Health, Nutrition, Fitness and Conservative Medical Care by Howard and Michael Veit
Saturday, October 10, 2009
Does Being a Vegetarian Shrink Your Brain?
This article appeared a year or so ago on Newsmax.com:
Being Vegetarian Shrinks Brain
Tuesday, September 16, 2008 9:15 AM
By: Sylvia Booth Hubbard
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Becoming a vegetarian could be good for the planet, but it’s bad for your brain. Scientists at Oxford University in England have found that vegetarians are six times more likely to have brain shrinkage than those who include meats in their diets.
The cause could be a lack of vitamins. Vegetarians are more likely than meat-eaters to be deficient in vitamin B12, which is mainly found in meats, and a B12 deficiency is known to cause anemia and inflammation of the nervous system.
Oxford researchers examined 107 people between the age of 61 and 87 using physical exams, memory tests and brain scans. When the same volunteers were retested five years later, those with the lowest amounts of B12 had the most brain atrophy.
Swedish researchers found that being overweight is also linked to brain loss. Women with a BMI (body mass index) that averaged 27 showed brain shrinkage. (A BMI of 25 or over is “overweight” and a BMI of 30 or higher is “obese.”) For every additional point in BMI, brain loss increased by 13 to 16 percent.
My comment is:
The theme of this article is that scientists suspect that vegetarians are at risk for brain shrinkage.
Whether that is true or not, it is true that being vegetarian or vegan is not necessarily healthy. Avoiding meat and dairy is a good idea, but doing so does not guarantee health. Vitamin B12 and D deficiencies are potential issues with vegetarians/vegans. The article cited above says B12 deficiency may be a factor in neurological damage. Vitamin D deficiency is linked to other problems.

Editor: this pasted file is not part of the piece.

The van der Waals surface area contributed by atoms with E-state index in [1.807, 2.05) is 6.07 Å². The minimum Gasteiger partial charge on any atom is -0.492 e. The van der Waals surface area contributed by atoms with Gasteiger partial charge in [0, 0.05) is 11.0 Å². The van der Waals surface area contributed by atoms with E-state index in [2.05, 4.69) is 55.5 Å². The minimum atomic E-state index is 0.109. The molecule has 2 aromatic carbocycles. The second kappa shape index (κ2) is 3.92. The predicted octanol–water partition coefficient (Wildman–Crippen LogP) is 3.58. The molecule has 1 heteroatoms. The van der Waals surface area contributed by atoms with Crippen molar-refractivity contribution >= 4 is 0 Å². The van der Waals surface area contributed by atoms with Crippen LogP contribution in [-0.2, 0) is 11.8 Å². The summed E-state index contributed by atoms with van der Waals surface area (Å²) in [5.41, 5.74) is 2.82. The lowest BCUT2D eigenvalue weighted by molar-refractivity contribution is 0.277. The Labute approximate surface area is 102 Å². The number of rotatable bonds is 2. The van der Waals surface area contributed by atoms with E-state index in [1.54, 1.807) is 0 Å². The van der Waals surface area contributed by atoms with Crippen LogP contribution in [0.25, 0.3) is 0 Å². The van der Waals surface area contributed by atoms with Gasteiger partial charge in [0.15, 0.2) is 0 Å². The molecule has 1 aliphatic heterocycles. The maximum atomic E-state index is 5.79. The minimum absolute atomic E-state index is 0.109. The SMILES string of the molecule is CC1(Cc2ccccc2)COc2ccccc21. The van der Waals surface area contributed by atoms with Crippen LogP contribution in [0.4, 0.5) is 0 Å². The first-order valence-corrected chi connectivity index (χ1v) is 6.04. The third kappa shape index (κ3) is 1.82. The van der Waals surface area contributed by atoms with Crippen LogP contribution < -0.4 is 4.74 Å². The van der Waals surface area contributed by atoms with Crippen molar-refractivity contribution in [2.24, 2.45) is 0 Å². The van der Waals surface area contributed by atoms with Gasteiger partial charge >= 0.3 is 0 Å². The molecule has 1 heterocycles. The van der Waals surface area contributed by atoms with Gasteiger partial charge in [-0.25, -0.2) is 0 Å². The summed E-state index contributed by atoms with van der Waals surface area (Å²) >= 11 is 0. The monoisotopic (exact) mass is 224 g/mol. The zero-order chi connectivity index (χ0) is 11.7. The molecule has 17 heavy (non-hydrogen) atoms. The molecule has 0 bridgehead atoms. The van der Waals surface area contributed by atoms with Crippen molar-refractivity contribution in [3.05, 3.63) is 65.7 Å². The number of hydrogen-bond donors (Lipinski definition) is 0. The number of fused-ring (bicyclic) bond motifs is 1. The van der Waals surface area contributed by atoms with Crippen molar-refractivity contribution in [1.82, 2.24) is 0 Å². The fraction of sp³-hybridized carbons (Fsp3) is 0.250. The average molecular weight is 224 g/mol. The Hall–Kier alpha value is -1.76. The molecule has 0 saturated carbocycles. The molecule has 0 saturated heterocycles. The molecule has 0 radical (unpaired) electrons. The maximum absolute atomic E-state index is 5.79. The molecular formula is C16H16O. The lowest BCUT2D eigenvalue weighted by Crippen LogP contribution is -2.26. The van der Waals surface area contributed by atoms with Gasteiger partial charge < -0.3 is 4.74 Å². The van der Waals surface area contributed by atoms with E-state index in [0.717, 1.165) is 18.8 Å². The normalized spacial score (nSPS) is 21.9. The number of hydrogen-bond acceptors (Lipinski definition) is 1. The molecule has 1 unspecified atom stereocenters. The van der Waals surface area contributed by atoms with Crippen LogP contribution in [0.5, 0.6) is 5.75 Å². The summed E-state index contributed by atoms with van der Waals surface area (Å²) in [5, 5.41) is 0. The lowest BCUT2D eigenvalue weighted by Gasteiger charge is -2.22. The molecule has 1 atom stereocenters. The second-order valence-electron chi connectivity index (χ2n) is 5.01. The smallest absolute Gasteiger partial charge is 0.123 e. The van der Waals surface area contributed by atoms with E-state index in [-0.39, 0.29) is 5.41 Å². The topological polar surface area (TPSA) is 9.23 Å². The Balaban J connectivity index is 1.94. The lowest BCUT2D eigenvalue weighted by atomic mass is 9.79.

While this is controversial, it is a good idea for people who avoid meat to take B12 supplement. If you don't go out in the sun a lot, Vitamin D supplementation is also wise. Most other vitamins and minerals are found in more abundance (per 100 calories) in plant foods than in animal foods.
A healthy vegan diet is high in nutrition and low in calories. Vegans who eat lots of processed foods, high in sugar, salt and fat have an unhealthy diet. Being a "french fry" vegetarian is not a good idea.
So I don't even like to use the term 'vegan' or 'vegetarian.' An excellent diet is one that is very high in vitamins, minerals, phytochemicals, and antioxidants. Such a diet is primarily plant based and centered around whole foods -- vegetables, fruit, beans/legumes, whole grains, nuts/seeds. Processed foods, oils(yes, olive oil too), meat and dairy are to be avoided or severely restricted. Many vegans do not eat a diet remotely similar to this. In fact, I don't like to go to vegan/vegetarian restaurants because although there is no meat, the food is typically high in vegetable oils, salt and sugar. Vegetarian restaurants also often have their meals centered around 'fake meats', like veggie dogs, hamburgs, etc., which are high in processed soy and oils...they are better than real hot dogs and hamburgs, but not much.
I doubt whether a whole foods plant based diet will shrink your brain.